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Cancer Epidemiol Biomarkers Prev. 2002 Sep;11(9):862-7.

Lifestyle correlates of plasma insulin-like growth factor I and insulin-like growth factor binding protein 3 concentrations.

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  • 1Channing Laboratory, Department of Medicine, Harvard Medical School and Brigham and Women's Hospital, Boston, Massachusetts 02115, USA.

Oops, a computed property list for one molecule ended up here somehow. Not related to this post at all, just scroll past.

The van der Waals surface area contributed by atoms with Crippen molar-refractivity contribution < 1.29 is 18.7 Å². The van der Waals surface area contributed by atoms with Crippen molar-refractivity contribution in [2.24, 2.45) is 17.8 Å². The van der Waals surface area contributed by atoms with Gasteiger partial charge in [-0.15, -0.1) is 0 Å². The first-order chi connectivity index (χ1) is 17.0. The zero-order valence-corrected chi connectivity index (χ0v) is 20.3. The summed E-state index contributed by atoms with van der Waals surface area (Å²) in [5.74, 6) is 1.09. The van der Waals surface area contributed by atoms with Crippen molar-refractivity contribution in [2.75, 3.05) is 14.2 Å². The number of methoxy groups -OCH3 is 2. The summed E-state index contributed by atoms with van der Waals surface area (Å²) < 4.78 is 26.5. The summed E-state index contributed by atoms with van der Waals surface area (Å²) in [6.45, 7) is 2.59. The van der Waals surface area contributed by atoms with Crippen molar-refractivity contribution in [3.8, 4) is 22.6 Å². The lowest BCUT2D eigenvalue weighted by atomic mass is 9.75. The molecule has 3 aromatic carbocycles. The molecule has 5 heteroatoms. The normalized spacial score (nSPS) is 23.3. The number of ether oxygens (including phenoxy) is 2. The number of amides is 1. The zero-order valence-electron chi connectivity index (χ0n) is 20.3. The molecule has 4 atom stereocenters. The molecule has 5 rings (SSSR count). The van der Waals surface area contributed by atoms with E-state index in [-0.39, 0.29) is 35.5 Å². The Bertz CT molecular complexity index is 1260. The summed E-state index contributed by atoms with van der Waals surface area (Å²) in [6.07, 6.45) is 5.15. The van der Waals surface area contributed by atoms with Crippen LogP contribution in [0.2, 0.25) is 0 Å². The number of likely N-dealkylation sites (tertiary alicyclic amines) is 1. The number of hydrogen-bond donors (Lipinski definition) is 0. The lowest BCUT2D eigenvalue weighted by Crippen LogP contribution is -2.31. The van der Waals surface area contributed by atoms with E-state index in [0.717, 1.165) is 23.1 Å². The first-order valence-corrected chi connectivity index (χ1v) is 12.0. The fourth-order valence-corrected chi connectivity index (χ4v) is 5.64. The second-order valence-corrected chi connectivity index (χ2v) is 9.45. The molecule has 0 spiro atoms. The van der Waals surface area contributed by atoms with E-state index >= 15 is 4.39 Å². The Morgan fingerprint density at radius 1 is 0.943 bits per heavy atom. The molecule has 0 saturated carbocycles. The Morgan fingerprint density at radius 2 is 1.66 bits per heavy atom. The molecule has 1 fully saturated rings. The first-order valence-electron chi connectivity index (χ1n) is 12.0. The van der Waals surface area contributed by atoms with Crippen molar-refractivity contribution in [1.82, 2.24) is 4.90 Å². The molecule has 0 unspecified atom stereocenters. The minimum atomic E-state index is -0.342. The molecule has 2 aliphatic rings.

Plasma levels of insulin-like growth factor I (IGF-I) have been associated with risk of a number of cancers and other diseases. We examined the cross-sectional association of plasma IGF-I and IGF-binding protein 3 (IGFBP-3) levels with age, smoking, physical activity, and reproductive and menopausal factors in 1037 healthy women. Adjusted least-square mean hormone levels across categories of lifestyle factors were calculated by linear regression. Age was inversely associated with IGF-I levels. In multivariate analyses, a higher body mass index (BMI) was associated with higher IGFBP-3 levels (BMI <21 versus >/=29 kg/m(2), 3879 versus 4080 ng/ml; P for trend = 0.01). Current use of hormone replacement therapy (HRT) was associated with a lower IGF-I, with oral estrogen being associated with the lowest levels (non-use of HRT versus oral estrogen + progesterone versus oral estrogen: 181 versus 143 versus 116 ng/ml; P for all comparisons </= 0.005). Higher parity was also associated with lower levels of IGF-I (no pregnancies versus >/=4: 212 versus 180 ng/ml; P for trend = 0.003). We conclude that age and HRT use, particularly oral estrogen alone, were inversely associated with IGF-I levels. BMI was positively associated with IGFBP-3 levels. This is the first report of an inverse association of circulating IGF-I levels with parity. This association may represent one mechanism by which parity exerts its protective effect on some cancers.

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